Please check more about my ongoing research in my CV

[Lecture & Short Paper]

A Student Observatory for Cybersecurity Education Research

September 2022

Yijun Liu, James Mattei, Daniel Votipka

Capture The Flag competitions and games have been employed in cybersecurity in addition to formal education. The goal of this study is to examine students’ browsing activities in completing CTF challenges. To achieve the goal, we developed a student observatory that allows us to monitor their activities. We can use students’ browsing activities to understand students’ learning process for CTF challenges while completing them and, therefore, bring insights into Computer Security education. The student observatory developed in the study is a Chrome Extension, CTF browsing monitor, that collects the URLs visited, the percentages of webpages viewed by participants, and the time stamps on each visit. There will also be a short survey containing three questions about the webpage just viewed for non-search engine URLs to further gain participants’ perspectives on the webpage they just view.

[Poster & Paper in Progress]

One-to-One and One-to-Multiple User-Task Mapping in Task-Abundant Mobile Crowd Sensing

August 2021

Yijun Liu, Ting Li

Mobile crowd sensing (MCS) is a promising sensing paradigm that effectively gathers and evaluates data collected from the real world. With a large number of users and tasks, one of the fundamental problems is how to allocate these tasks to each user with the consideration of distance traveled by all users, maximum distance traveled by each user, the number of total users recruited, and time sensitivity for each task. Thus, this study investigates the task allocation in task-abundant MCS. In particular, there are two scenarios studied: one-to-one mapping (each user can only fulfill one task) and one-to multiple mapping (each user can fulfill multiple tasks) between users and tasks. This research uses real-world data from the D4D dataset, containing 50,000 users’ phone call records and cell phone tower locations. The algorithms used to match tasks to users are bipartite matching through repeated augmenting paths and maximum flow (one-to-one mapping) and greedy algorithms (one-to-multiple mapping). The results show that 1. bipartite matching algorithms (one-to-one) present lower task completeness rates but better (smaller) distance/user value; 2. there is a trade-off existing between distance traveled and user participation in one-to-multiple mapping; 3. selecting the minimum distance algorithm may lead to smaller loss compared to the minimum user algorithm, given the same weighting for 1 km traveled and one user recruited.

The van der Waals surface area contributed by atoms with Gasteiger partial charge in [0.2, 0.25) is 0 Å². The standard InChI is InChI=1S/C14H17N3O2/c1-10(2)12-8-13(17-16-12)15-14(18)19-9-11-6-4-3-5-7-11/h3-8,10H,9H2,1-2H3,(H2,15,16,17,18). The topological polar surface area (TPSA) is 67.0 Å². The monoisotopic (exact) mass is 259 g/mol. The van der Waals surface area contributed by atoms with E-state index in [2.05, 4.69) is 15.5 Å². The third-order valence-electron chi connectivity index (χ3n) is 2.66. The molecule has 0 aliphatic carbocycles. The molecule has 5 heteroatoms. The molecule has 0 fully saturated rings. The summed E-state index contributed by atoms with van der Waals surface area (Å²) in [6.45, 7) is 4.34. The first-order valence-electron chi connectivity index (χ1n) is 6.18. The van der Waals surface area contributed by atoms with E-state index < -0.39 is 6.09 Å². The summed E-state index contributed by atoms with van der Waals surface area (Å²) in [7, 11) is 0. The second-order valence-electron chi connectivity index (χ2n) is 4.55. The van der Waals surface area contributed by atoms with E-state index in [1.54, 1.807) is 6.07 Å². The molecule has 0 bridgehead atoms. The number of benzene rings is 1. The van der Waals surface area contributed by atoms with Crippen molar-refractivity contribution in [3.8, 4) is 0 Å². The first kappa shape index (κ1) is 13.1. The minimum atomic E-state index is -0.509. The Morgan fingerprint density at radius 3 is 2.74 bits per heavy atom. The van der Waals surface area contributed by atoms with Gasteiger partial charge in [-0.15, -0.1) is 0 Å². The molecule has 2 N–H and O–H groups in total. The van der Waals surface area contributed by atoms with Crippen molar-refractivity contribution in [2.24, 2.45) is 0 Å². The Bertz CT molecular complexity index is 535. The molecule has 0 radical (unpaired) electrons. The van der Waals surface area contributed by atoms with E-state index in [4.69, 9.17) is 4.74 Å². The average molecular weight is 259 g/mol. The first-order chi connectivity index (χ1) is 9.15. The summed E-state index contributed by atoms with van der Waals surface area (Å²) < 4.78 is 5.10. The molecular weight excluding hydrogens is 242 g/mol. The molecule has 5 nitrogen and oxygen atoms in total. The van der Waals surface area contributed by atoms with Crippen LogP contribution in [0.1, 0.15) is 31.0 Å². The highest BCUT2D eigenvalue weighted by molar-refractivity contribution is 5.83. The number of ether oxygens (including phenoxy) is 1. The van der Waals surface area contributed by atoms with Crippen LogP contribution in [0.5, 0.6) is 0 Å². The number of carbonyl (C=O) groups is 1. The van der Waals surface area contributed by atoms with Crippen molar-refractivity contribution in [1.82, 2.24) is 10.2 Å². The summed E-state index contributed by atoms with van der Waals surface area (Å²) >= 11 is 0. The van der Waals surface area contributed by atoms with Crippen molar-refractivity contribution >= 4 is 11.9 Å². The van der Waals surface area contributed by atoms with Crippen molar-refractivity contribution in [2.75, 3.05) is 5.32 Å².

POTS Modification on FAU Membrane for Oil/Water Separation

August 2019

Yijun Liu, Fangge Chen, Aisheng Huang

Oil spillage has caused serious environmental issues around the world. Therefore, interests in hydrophobic material have raised among scientists to separate oil/water as it can only allow oil to pass through but not water. An interest has been drawn to a stainless-steel wire net supported FAU zeolite membrane for oil/water separation. However, FAU zeolite membrane is a hydrophilic material. In order to change FAU zeolite membrane from hydrophilic to hydrophobic, post-synthesis may be a feasible solution. Perfluorooctyltriethoxysilane (POTS) is a chemical compound that is largely used to modify the surface of a material to gain a hydrophobic property, thus it may be able to modify the FAU zeolite membrane through post-synthesis to achieve a hydrophobic property without changing FAU crystalline structure. The hydrophobic property can therefore allow FAU membrane to separate oil/water, hopefully remains the advantages of FAU membrane and stainless-steel wire net.